While our interviews were designed to get an insight into all four layers of interoperability (legal, technical, semantical and organizational) when dealing with cross-border health data sharing, linking and managing, our semi-structured approach to the interviews gave the opportunity to the interview participants to stress out the areas which they believe are of most importance when it comes to the cross-border health data sharing, linking and managing. In our interviews we included participants from all levels of project hierarchy to gain a complete insight into possible GDPR-related enablers and barriers to cross-border health data exchange in Europe. Limitation of this approach was that all interview participants did not discuss the same issues as their experiences varied based on their place in project hierarchy and their own professional experience when dealing with cross-border health data exchange in Europe.

The results of our analysis show that GDPR acts as both an enabler and a barrier for the secondary use of health data in Europe. It is seen as an enabler as it enables user`s rights over their data, increases patients` trust towards sharing their data, enables sharing of the anonymized statistics, increases transparency between partners and facilitates the introduction of new data analysis approaches which do not require full data set to be shared which in turn minimizes data privacy risk. GDPR is seen as a barrier when it comes to dealing with identifiable and individual-level data and different GDPR interpretations and implementations in different countries, as well as an unclear understanding of it are seen as a barrier for cross-border health data exchange in Europe. The Austrian example showed that GDPR stipulation could be hard to fulfill in practice. Originally the COVID-19 data platform was intended to share data in a pseudonymised way, but this had to be replaced by data sharing in an anonymized way as the national data protection rules did not allow for the first.

Bankava noted that there is no common understanding of techniques and criteria used in order to anonymize identifiable personal data and situations can occur where data subjects can be identified [8] which is in line with our results as the GDPR was seen as a barrier when it comes to identifiable and individual-level data as it represents an issue when dealing with health data narrowly defined by region, sex, age group and ICD code where the size of the sample is very small (1, 2 or 3 persons) as it could be a way of identifying individuals.

While The European Data Protection Supervisor (EDPS) issued a Preliminary Opinion that there is no evidence that the GDPR itself hampers genuine scientific research [8], Soini noted that his own personal experience is different and he has witnessed insurmountable legal obstacles to share data globally [9] and Greene noted that data scientists and researchers are facing uncertainty and confusion regarding their routines and practices, as well as pressures from legal advisers [10] which is in line with the experiences of our interview participants as they emphasized that even though the same research can still be conducted, GDPR represents a major work burden in projects which deal with cross-border health data exchange as they have limited budget and limited personnel and the legal issues take a lot of time.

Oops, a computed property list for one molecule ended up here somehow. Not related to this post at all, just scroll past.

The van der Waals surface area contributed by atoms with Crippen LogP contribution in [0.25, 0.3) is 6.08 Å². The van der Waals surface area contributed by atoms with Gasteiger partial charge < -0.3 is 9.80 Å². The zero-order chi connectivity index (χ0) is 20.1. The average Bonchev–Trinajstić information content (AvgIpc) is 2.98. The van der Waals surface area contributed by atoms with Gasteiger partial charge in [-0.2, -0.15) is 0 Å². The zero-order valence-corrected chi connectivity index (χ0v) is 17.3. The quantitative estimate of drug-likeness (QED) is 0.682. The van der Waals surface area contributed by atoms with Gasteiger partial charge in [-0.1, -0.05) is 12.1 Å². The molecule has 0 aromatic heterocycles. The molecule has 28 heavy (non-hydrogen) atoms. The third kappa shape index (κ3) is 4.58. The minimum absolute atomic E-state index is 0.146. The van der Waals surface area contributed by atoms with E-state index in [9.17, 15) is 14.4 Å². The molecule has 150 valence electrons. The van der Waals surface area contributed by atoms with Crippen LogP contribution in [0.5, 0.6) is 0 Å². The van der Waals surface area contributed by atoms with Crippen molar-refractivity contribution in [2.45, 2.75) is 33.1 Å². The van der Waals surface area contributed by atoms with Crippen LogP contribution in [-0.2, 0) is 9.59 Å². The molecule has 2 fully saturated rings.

There are complex variations among EU member states when it comes to GDPR [11] and Negrouk noted that there is a poor and divergent interpretation of the GDPR, as well as a lack of guidance relevant to health research. Negrouk also noted that there are over-interpretations of the GDPR and increasing restrictions imposed on research have been justified as being GDPR compliant [12] which is in line with our results as our interview participants stressed out that locally there are differences between countries as to how strict they are about the interpretation of the GDPR, as well as differences in local regulations between countries which sometimes differ from GDPR. There are interpretations of the GDPR which are stricter than it was intended with the GDPR and a lot of people over-interpret the GDPR and make it stricter than it was intended. Clarke noted that The Irish Department of Health has taken a unique and arguably restrictive approach to data protection in Ireland which is quite at variance from other European approaches [13]. van Veen noted that different national implementation of the research exemptions may lead to problems in international research projects [14] which is in line with our results as our interview participants stressed it out as one of the main barriers for cross-border health data exchange projects. Pillips noted that careful attention is needed to the country-specific implementations and interpretations of key aspects of data protection [15] which was also emphasized in our interviews as a univocal interpretation of the GDPR might remove many of the restrictions that the data providers currently have.

National-level case study on the example of the Austrian COVID-19 data platform shows how Austria established a GDPR compliant tool to provide information (e.g., use of resources, patient pathways, ICU capacities) and which barriers had to be overcame to make information provision to research possible. The COVID-19 pandemic and the data platform triggered a national debate around the need for a national data governance framework balancing the benefits of the usage of personal health data for research and public health purposes versus the right to data protection of citizens’ health data.